In 1861 the Western diplomatic residents of Bangkok petitioned King Mongkut (Rama IV) to construct a road 'for going out in the open air, riding carriages, or riding horseback for pleasure'. This was the beginning of New Road, better known in Thai as Charoen Krung, or "Developing Capital". Until this time Bangkok had been almost exclusively a city of canals and floating houses – the one major exception being Sampeng Lane, where the Chinese merchants preferred to build brick buildings at ground level.

The construction of Charoen Krung marks the beginning of the transformation of Bangkok from the "Venice of the East" to the great steel-and-concrete megalopolis of today, mainland Southeast Asia's largest city, bound up with concrete and tarmac highways, and sadly deficient in open waterways. With the development of a road network the European community, following the example of the British Embassy, moved eastward to the Ploenchit Road, leaving the Siamese authorities in unquestioned possession of the Grand Palace area. The Chinese, however, stayed where they were – in Sampeng.

As Bangkok expanded so, of course, did its population – and in particular the Chinese element. Between the mid-19th century and the outbreak of World War II, hundreds of thousands of Chinese migrated to Thailand. As in other Southeast Asian countries, many of these migrants stayed on permanently, prospering and becoming middlemen, traders and skilled craftsmen. Most came from southern China, especially Teochiu and Cantonese speakers from Kwangtung, Hokkien and Hakka speakers from Fukien, and Hailam speakers from Hainan Island. In Bangkok they congregated in and around Sampeng, gradually forming a Chinese district in the heart of the Thai capital. Sampeng Lane, the narrow heart of old Chinatown, continued to thrive, but was soon surpassed in size and splendour by Yaowarat – which today constitutes the great gold bazaar of Bangkok.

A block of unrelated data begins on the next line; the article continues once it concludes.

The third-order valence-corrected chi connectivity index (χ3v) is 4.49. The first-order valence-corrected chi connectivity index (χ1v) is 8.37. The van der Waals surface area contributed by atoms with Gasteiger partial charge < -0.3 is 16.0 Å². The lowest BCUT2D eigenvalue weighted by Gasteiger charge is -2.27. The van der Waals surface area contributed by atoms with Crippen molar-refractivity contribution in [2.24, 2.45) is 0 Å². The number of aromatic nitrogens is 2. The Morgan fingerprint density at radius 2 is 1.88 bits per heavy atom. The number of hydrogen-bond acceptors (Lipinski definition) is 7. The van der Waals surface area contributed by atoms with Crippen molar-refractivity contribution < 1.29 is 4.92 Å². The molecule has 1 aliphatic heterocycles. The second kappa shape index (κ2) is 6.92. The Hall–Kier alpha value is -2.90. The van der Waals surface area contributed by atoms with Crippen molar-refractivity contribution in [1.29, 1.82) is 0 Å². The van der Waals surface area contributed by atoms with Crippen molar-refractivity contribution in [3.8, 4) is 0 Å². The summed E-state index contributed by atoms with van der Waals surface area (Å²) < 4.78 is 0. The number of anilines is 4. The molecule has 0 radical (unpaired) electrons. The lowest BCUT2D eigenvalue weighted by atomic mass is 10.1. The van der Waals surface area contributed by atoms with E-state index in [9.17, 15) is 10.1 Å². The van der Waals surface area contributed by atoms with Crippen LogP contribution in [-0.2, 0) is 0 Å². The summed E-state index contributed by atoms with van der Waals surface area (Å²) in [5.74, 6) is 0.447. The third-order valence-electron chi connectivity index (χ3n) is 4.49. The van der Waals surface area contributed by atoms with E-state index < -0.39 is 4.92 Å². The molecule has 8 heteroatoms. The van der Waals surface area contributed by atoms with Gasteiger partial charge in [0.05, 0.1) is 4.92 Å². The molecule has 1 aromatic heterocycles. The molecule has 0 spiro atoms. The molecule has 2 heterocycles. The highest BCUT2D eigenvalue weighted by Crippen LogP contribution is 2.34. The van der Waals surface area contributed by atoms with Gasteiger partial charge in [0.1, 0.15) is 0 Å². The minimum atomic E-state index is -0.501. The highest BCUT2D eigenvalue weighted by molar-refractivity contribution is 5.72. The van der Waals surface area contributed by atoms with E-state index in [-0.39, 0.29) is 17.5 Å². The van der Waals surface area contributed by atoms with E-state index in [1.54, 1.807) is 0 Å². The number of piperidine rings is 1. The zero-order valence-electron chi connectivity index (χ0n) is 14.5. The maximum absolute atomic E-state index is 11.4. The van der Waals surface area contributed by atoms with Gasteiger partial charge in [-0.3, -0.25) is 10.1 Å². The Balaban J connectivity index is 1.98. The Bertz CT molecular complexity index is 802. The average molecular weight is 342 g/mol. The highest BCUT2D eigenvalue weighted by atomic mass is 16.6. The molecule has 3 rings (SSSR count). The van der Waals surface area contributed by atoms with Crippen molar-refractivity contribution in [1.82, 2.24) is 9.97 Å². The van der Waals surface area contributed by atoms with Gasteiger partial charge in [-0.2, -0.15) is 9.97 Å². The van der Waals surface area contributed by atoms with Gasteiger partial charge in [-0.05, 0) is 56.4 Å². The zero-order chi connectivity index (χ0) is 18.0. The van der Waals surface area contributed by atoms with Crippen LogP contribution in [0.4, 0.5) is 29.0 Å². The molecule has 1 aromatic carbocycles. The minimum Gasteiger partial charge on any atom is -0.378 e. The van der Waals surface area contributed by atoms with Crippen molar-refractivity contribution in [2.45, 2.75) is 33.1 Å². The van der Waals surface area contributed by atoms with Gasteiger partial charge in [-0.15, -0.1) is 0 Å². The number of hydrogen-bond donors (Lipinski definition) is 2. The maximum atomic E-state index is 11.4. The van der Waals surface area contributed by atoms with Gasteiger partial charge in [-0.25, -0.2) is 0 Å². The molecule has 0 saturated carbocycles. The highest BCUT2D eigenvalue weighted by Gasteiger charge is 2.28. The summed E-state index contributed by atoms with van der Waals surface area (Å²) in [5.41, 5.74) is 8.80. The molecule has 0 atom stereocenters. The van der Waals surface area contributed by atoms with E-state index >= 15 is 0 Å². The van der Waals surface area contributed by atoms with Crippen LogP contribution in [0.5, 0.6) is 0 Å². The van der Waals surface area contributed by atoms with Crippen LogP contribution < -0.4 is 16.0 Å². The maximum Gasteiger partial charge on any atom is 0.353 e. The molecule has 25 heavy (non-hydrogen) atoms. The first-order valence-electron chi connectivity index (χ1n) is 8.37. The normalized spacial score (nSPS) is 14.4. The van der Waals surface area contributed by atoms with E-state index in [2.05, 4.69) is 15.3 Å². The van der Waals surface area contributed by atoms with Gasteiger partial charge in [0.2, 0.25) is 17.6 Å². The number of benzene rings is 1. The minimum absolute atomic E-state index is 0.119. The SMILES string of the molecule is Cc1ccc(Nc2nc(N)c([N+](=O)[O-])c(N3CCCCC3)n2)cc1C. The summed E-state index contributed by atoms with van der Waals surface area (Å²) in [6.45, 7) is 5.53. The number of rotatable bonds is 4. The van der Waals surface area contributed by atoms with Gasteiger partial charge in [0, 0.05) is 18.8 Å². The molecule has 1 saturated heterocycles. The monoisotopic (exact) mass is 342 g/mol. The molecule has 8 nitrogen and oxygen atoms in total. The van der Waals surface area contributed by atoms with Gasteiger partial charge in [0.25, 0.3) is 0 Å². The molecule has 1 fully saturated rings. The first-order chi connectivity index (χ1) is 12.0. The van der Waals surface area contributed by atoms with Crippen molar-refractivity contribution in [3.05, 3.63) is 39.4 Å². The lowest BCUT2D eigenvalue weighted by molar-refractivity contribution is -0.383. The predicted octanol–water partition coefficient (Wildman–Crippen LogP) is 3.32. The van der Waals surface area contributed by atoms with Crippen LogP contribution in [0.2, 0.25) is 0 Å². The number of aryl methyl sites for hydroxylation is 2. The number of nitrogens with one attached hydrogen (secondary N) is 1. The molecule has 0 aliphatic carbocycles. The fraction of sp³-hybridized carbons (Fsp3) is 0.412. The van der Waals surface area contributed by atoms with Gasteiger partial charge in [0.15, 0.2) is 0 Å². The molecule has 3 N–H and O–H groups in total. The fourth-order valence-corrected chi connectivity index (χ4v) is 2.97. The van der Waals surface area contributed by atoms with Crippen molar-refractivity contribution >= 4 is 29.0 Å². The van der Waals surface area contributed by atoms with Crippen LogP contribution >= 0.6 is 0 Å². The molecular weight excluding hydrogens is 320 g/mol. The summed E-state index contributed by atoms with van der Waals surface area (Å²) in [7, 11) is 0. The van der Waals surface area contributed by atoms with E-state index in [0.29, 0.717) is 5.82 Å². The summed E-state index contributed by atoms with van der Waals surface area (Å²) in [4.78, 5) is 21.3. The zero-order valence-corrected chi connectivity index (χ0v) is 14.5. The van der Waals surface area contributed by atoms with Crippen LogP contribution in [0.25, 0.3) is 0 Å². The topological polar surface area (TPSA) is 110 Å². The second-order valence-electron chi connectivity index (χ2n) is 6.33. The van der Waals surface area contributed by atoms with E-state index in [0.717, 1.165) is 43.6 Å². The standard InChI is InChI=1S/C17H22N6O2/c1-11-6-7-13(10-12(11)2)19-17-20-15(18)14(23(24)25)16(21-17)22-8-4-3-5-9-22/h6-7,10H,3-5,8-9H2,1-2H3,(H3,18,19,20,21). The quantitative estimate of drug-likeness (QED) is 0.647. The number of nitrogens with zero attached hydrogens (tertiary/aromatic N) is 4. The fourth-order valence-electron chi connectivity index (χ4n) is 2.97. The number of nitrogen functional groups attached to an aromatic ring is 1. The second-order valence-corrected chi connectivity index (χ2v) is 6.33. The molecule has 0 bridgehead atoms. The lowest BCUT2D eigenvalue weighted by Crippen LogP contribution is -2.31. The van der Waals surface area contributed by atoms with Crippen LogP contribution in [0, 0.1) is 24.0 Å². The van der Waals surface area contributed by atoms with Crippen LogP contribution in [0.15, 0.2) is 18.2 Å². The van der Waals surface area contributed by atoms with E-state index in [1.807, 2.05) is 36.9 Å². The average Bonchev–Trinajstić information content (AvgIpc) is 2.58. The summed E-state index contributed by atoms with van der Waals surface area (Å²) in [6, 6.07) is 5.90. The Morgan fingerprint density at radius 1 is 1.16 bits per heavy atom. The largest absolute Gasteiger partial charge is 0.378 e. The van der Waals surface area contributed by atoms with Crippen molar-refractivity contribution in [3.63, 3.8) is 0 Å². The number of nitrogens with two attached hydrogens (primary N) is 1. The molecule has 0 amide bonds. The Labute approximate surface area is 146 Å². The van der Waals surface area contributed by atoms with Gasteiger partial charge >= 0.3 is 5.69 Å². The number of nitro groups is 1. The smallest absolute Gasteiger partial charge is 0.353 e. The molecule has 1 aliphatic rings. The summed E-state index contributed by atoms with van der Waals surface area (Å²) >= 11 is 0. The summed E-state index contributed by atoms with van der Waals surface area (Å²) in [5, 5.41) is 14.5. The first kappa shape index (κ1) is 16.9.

During the late 19th century Bangkok's teeming Chinatown became closely associated with corruption, as well as with legal commerce. Gambling houses and opium dens thrived, and the green lanterns of Sampeng's many brothels achieved nation-wide notoriety. Even today the phrase "woman of Sampeng" is recognised in Thailand as the epithet for a prostitute. During this period H.W. Smyth, a British resident of Siam, dismissed the Sampeng area as 'Chinese Bangkok, malodorous and ill-mannered'.

Meanwhile Chinese migrants continued to flow in, most of them single men, bringing with them secret societies and vice, as well as hard work and creativity. At the turn of the century conflict between the Yee Heng and Su Lee societies spilled over into open street-fighting in Yaowarat and the northern part of Charoen Krung. The resulting battle, in which firearms were used from behind street barricades, was only halted by the intervention of Danish officers, and led both to an upsurge of anti-Chinese feeling and to the establishment of a modern Siamese police force.

As the number of Chinese migrants continued to rise, suspicion and subsequent hostility began to grow amongst the Siamese host population. The best estimates indicate that the Chinese minority grew from about 230,000 in 1825 to 792,000 in 1910, or in terms of proportion of the total population of Siam, from less than 5% to almost 10% in less than 100 years. This trend reached its peak during the reign of Rama VII, when Chinese made up 12.2% of the population nation-wide, and a much higher percentage in Bangkok itself. Moreover, due to an increase in the number of Chinese female migrants, the establishment of many Chinese schools, and a flourishing Chinese-language press, the rate of assimilation into Siamese society began to noticeably slow.